Following up Grand Seiko’s 2022 launch of its Evolution 9 collection, which takes inspiration from a trend-setting Grand Seiko model of 1967, the Japanese manufacture releases a new, luxuriously appointed divers’ watch with an entirely new dial texture. The “Ushio” (from the Japanese word for “tide”) is distinguished by its 43.8mm case made of the brand’s high-intensity titanium, its blue rotating divers’ bezel made of ceramic, and by the cascading-waves dial texture that lends it its name, which visually references the ocean currents in the coastal waters of Japan. The prominent hands and markers are all coated in Lumibrite, helping to maintain legibility deep underwater; the watch is water-resistant to 200 meters. The 13.8mm-thick case holds the recently introduced Spring Drive Caliber 9R05 with five full days of power reserve, a 60 percent increase from that of its predecessor, Caliber 9R6. It also offers an even higher monthly precision rate — +/- 10 seconds, up from the +/- 15 seconds baseline established by earlier Spring Drive calibers — and a quicker date change. The 120-hour power reserve is stored in two mainspring barrels of different sizes, better for torque and for optimizing the use of space. Caliber 9RA5 is the first Spring Drive movement equipped with a sensor to monitor its internal temperature and to compensate for any related changes in the crystal’s oscillation rate. It's priced at $11,600.

Masterpiece Collection Spring Drive Limited Edition “Majestic White Birch” SBGZ009

From Grand Seiko’s Micro Artists studio comes this 50-piece limited edition with a 950 platinum case and a nature-inspired “white birch” textured dial, both fully hand-engraved. The white birch motif, which made its first appearance on a popular steel-cased edition with a Hi-Beat automatic movement in 2021, takes it aesthetic cues from the forests at the foot of the North Yatsugatake Mountains in Japan in the height of winter. The case, which is slightly less than 10mm thick, is first Zaratsu polished to achieve a distortion-free mirrored surface, then painstakingly hand-carved by artisans with long grooves to create the bark-like birch texture. The dial’s hands and markers are made of white gold, while the minute track is engraved into the dial’s surface. The manually winding Spring Drive Caliber 9R02 inside is notable for its two mainsprings, set in parallel inside a single barrel, which are linked to a Torque Return System. In practical terms, this system allows the movement to amass a power reserve of 84 hours and to deliver an accuracy of +/- 1 second per day. The Torque Return System, which activates for 48 hours after the watch is fully wound, redirects otherwise wasted energy to rewind the mainspring, resulting in an increased power reserve. The “Majestic White Birch” is priced at $79,000 in the U.S.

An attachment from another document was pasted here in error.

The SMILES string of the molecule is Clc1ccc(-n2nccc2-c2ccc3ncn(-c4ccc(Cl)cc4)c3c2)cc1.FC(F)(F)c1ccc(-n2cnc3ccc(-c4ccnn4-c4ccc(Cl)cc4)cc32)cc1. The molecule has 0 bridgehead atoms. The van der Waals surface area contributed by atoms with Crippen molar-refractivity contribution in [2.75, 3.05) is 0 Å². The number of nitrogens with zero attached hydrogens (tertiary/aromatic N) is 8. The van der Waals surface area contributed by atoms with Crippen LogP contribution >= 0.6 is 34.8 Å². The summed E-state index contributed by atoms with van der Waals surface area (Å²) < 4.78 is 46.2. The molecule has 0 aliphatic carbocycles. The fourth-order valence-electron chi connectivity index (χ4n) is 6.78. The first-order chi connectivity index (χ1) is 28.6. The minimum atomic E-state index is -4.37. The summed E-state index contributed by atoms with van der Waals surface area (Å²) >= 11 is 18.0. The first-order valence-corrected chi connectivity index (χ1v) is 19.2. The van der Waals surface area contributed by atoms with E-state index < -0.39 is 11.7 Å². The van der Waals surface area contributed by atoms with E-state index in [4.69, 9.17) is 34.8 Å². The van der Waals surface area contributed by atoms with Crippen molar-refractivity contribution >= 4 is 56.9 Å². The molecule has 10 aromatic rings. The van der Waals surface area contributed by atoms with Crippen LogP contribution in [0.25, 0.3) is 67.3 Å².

Evolution 9 Collection Tentagraph SBGC001

For those of us who have been waiting patiently for Grand Seiko to deliver an honest-to-gosh mechanical automatic chronograph — no quartz or Spring Drive — our wait is finally over with the introduction of the Tentagraph, powered by the newly developed high-beat Caliber 9SC5, with a column wheel, a vertical clutch, and a dual-impulse escapement that transfers energy indirectly through the pallet fork, and directly through the balance wheel, to the free-sprung balance. The name “Tentagraph” derives from the model’s array of attributes: TEN beats per second, i.e., the frequency of 36,600 vph; Three days, i.e. the power reserve; and Automatic chronoGRAPH. It makes its debut in a 43.2mm case (15.3mm thick) made of Grand Seiko’s high-intensity titanium, with the same material used for the bracelet. The blue dial bears the classical tricompax chronograph arrangement — 30-minute counter at 9 o’clock, 12-hour counter at 6 o’clock, running seconds at 3 o’clock, plus a date window at 4:30 — and sports the “Mount Iwate” pattern first used by Grand Seiko in 2006 as an outward indication of the high watchmaking savoir faire within. A box-shaped sapphire crystal covers the dial, whose central chronograph seconds hand is gently curved toward its surface so that its tip points as closely to the indexes as possible for a legible reading of elapsed times. The tachymeter scale bezel is made of ceramic, and a clear sapphire caseback showcases the new automatic movement, with its beautiful finishing and openworked, decorated rotor. The Tentagraph is expected to hit the market in June 2023, with an MSRP of $13,700.